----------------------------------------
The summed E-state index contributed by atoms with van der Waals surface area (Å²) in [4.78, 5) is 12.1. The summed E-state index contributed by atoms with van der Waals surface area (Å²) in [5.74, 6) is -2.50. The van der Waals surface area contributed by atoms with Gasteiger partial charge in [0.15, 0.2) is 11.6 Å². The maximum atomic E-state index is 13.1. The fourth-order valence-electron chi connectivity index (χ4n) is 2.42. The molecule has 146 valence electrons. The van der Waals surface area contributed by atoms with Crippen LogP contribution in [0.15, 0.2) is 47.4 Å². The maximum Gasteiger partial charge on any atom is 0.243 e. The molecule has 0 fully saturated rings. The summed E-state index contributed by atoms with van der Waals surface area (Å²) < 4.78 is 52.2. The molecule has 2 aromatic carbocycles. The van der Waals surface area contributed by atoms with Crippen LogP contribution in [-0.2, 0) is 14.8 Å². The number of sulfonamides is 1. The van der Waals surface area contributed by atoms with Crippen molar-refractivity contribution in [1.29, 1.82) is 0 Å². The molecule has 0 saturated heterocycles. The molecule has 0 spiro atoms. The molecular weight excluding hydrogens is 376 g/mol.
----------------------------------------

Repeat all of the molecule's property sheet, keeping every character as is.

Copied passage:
The summed E-state index contributed by atoms with van der Waals surface area (Å²) in [4.78, 5) is 12.1. The summed E-state index contributed by atoms with van der Waals surface area (Å²) in [5.74, 6) is -2.50. The van der Waals surface area contributed by atoms with Gasteiger partial charge in [0.15, 0.2) is 11.6 Å². The maximum atomic E-state index is 13.1. The fourth-order valence-electron chi connectivity index (χ4n) is 2.42. The molecule has 146 valence electrons. The van der Waals surface area contributed by atoms with Crippen LogP contribution in [0.15, 0.2) is 47.4 Å². The maximum Gasteiger partial charge on any atom is 0.243 e. The molecule has 0 fully saturated rings. The summed E-state index contributed by atoms with van der Waals surface area (Å²) < 4.78 is 52.2. The molecule has 2 aromatic carbocycles. The van der Waals surface area contributed by atoms with Crippen LogP contribution in [-0.2, 0) is 14.8 Å². The number of sulfonamides is 1. The van der Waals surface area contributed by atoms with Crippen molar-refractivity contribution in [1.29, 1.82) is 0 Å². The molecule has 0 saturated heterocycles. The molecule has 0 spiro atoms. The molecular weight excluding hydrogens is 376 g/mol.